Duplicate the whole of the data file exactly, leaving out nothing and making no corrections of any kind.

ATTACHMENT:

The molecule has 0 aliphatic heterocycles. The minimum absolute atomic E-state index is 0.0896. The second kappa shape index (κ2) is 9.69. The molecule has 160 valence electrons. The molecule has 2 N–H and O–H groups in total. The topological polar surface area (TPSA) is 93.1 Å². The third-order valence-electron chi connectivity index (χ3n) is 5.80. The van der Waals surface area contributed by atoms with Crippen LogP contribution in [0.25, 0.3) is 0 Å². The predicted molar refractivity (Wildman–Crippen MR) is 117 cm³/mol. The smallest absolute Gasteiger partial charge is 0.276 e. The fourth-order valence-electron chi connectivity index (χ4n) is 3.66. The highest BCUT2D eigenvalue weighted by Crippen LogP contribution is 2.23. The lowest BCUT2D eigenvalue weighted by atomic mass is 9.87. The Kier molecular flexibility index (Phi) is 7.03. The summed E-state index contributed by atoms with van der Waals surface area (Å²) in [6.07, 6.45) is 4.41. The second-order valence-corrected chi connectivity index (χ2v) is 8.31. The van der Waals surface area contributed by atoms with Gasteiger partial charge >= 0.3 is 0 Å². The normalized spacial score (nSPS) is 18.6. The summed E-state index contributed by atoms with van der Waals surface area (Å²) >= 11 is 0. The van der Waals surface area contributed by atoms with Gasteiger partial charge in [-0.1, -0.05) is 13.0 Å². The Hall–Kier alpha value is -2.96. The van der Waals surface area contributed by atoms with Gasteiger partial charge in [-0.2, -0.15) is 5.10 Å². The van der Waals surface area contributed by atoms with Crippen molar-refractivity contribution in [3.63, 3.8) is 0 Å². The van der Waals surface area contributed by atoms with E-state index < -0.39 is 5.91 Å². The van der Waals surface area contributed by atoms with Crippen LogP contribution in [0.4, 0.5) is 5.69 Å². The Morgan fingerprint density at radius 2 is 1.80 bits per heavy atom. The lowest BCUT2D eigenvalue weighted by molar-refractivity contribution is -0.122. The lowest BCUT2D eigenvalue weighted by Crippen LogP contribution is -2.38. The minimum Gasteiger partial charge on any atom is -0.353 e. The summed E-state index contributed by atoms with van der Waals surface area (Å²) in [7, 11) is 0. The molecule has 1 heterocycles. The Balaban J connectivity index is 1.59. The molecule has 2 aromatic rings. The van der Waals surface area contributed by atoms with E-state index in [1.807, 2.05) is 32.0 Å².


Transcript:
The molecule has 0 aliphatic heterocycles. The minimum absolute atomic E-state index is 0.0896. The second kappa shape index (κ2) is 9.69. The molecule has 160 valence electrons. The molecule has 2 N–H and O–H groups in total. The topological polar surface area (TPSA) is 93.1 Å². The third-order valence-electron chi connectivity index (χ3n) is 5.80. The van der Waals surface area contributed by atoms with Crippen LogP contribution in [0.25, 0.3) is 0 Å². The predicted molar refractivity (Wildman–Crippen MR) is 117 cm³/mol. The smallest absolute Gasteiger partial charge is 0.276 e. The fourth-order valence-electron chi connectivity index (χ4n) is 3.66. The highest BCUT2D eigenvalue weighted by Crippen LogP contribution is 2.23. The lowest BCUT2D eigenvalue weighted by atomic mass is 9.87. The Kier molecular flexibility index (Phi) is 7.03. The summed E-state index contributed by atoms with van der Waals surface area (Å²) in [6.07, 6.45) is 4.41. The second-order valence-corrected chi connectivity index (χ2v) is 8.31. The van der Waals surface area contributed by atoms with Gasteiger partial charge >= 0.3 is 0 Å². The normalized spacial score (nSPS) is 18.6. The summed E-state index contributed by atoms with van der Waals surface area (Å²) >= 11 is 0. The van der Waals surface area contributed by atoms with Gasteiger partial charge in [-0.1, -0.05) is 13.0 Å². The Hall–Kier alpha value is -2.96. The van der Waals surface area contributed by atoms with Gasteiger partial charge in [-0.2, -0.15) is 5.10 Å². The van der Waals surface area contributed by atoms with Crippen molar-refractivity contribution in [3.63, 3.8) is 0 Å². The van der Waals surface area contributed by atoms with E-state index < -0.39 is 5.91 Å². The van der Waals surface area contributed by atoms with Crippen LogP contribution in [0.4, 0.5) is 5.69 Å². The Morgan fingerprint density at radius 2 is 1.80 bits per heavy atom. The lowest BCUT2D eigenvalue weighted by molar-refractivity contribution is -0.122. The lowest BCUT2D eigenvalue weighted by Crippen LogP contribution is -2.38. The minimum Gasteiger partial charge on any atom is -0.353 e. The summed E-state index contributed by atoms with van der Waals surface area (Å²) in [7, 11) is 0. The molecule has 1 heterocycles. The Balaban J connectivity index is 1.59. The molecule has 2 aromatic rings. The van der Waals surface area contributed by atoms with E-state index in [1.807, 2.05) is 32.0 Å².